China on Saturday formally approved the easing of its longstanding one-child policy, allowing couples to have a second child if one parent is an only child, official news agency Xinhua reported.
Previously, a couple could generally only have a second child if both parents were only children, or if the first born to a rural couple was a girl.
It is the first major reform to the policy since it was implemented three decades ago with the aim of keeping China’s population growth in check.
The plan was envisioned by the ruling Communist Party about five years ago, with officials worried that the strict controls were undermining economic growth and contributing to a rapidly ageing population China had no hope of supporting financially.
On Saturday China’s largely rubber-stamp parliament approved a resolution to formalise the law change, with responsibility for its implementation to be delegated to local legislatures, Xinhua said.
Labour camps abolished
A second major reform was also formalised Saturday, with parliament aproving the abolition of a controversial labour camp system.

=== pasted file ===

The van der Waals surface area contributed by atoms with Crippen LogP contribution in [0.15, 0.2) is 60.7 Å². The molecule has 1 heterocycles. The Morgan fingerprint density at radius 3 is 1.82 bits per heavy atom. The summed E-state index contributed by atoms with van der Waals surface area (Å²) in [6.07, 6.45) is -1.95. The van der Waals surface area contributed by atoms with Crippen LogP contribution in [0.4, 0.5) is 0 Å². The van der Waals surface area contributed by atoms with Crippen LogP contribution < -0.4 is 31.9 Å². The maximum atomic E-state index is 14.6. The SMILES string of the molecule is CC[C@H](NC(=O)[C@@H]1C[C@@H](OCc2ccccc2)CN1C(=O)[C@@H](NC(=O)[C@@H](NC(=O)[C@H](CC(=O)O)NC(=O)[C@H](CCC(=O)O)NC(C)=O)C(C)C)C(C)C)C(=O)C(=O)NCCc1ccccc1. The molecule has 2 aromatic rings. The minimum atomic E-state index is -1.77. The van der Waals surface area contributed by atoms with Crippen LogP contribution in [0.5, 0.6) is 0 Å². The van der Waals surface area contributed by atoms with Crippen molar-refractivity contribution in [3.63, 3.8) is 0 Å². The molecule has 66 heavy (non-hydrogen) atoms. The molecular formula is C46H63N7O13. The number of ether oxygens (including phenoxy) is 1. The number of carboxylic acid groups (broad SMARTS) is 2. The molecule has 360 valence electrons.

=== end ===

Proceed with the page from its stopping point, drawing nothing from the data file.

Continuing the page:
The “re-education through labour” system, in place since 1957, allows police to sentence petty criminals to up to four years’ confinement in labour camps without going through the courts.
Critics say the system undermines the rule of law and is often used against political activists and followers of Falun Gong, a banned spiritual group, while state media has said that the development of China's legal system has rendered the camps "superfluous", with their "historical mission" having come to an end.
According to UN figures published in 2009, an estimated 190,000 people were being held in the camps.
All existing inmates will now be freed, Xinhua reported.
The changes to both the one-child and labour camp polices were included among a sweeping raft of reforms announced last month after a Communist Party meeting that mapped out policy for the next decade.
(FRANCE 24 with AFP, AP and REUTERS)
Date created : 2013-12-28